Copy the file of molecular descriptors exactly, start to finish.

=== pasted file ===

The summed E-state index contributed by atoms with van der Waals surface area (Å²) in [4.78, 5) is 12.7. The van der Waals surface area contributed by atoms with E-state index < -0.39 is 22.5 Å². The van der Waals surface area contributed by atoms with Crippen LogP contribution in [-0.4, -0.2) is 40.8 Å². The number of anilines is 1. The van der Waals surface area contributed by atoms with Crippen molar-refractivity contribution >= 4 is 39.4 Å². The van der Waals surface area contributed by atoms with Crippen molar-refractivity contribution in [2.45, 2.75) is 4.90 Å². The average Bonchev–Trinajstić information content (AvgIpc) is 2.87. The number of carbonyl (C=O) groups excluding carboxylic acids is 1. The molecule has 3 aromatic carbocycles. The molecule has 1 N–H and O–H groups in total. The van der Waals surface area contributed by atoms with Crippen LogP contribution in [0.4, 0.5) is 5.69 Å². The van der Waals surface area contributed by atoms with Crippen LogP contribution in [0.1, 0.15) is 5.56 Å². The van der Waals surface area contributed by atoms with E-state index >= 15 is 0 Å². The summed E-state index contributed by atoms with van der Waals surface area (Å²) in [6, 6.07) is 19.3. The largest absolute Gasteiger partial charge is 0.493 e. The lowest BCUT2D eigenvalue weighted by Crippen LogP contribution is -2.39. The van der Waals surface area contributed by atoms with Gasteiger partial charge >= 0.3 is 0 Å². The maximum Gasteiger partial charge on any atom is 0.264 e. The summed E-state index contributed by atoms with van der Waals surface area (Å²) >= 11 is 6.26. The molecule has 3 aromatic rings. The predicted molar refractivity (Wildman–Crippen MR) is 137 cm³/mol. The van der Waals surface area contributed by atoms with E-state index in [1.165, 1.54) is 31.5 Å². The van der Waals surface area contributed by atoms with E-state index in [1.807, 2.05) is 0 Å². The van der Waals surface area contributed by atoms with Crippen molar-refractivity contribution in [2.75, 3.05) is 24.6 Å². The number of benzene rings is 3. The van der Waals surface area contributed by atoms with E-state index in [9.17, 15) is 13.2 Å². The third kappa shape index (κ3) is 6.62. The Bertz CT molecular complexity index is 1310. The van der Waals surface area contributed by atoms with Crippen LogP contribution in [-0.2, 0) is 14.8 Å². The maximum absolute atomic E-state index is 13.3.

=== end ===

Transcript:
The summed E-state index contributed by atoms with van der Waals surface area (Å²) in [4.78, 5) is 12.7. The van der Waals surface area contributed by atoms with E-state index < -0.39 is 22.5 Å². The van der Waals surface area contributed by atoms with Crippen LogP contribution in [-0.4, -0.2) is 40.8 Å². The number of anilines is 1. The van der Waals surface area contributed by atoms with Crippen molar-refractivity contribution >= 4 is 39.4 Å². The van der Waals surface area contributed by atoms with Crippen molar-refractivity contribution in [2.45, 2.75) is 4.90 Å². The average Bonchev–Trinajstić information content (AvgIpc) is 2.87. The number of carbonyl (C=O) groups excluding carboxylic acids is 1. The molecule has 3 aromatic carbocycles. The molecule has 1 N–H and O–H groups in total. The van der Waals surface area contributed by atoms with Crippen LogP contribution in [0.4, 0.5) is 5.69 Å². The van der Waals surface area contributed by atoms with Crippen LogP contribution in [0.1, 0.15) is 5.56 Å². The van der Waals surface area contributed by atoms with E-state index >= 15 is 0 Å². The summed E-state index contributed by atoms with van der Waals surface area (Å²) in [6, 6.07) is 19.3. The largest absolute Gasteiger partial charge is 0.493 e. The lowest BCUT2D eigenvalue weighted by Crippen LogP contribution is -2.39. The van der Waals surface area contributed by atoms with Gasteiger partial charge >= 0.3 is 0 Å². The maximum Gasteiger partial charge on any atom is 0.264 e. The summed E-state index contributed by atoms with van der Waals surface area (Å²) >= 11 is 6.26. The molecule has 3 aromatic rings. The predicted molar refractivity (Wildman–Crippen MR) is 137 cm³/mol. The van der Waals surface area contributed by atoms with E-state index in [1.165, 1.54) is 31.5 Å². The van der Waals surface area contributed by atoms with E-state index in [1.807, 2.05) is 0 Å². The van der Waals surface area contributed by atoms with Crippen molar-refractivity contribution in [2.75, 3.05) is 24.6 Å². The number of benzene rings is 3. The van der Waals surface area contributed by atoms with E-state index in [9.17, 15) is 13.2 Å². The third kappa shape index (κ3) is 6.62. The Bertz CT molecular complexity index is 1310. The van der Waals surface area contributed by atoms with Crippen LogP contribution in [-0.2, 0) is 14.8 Å². The maximum absolute atomic E-state index is 13.3.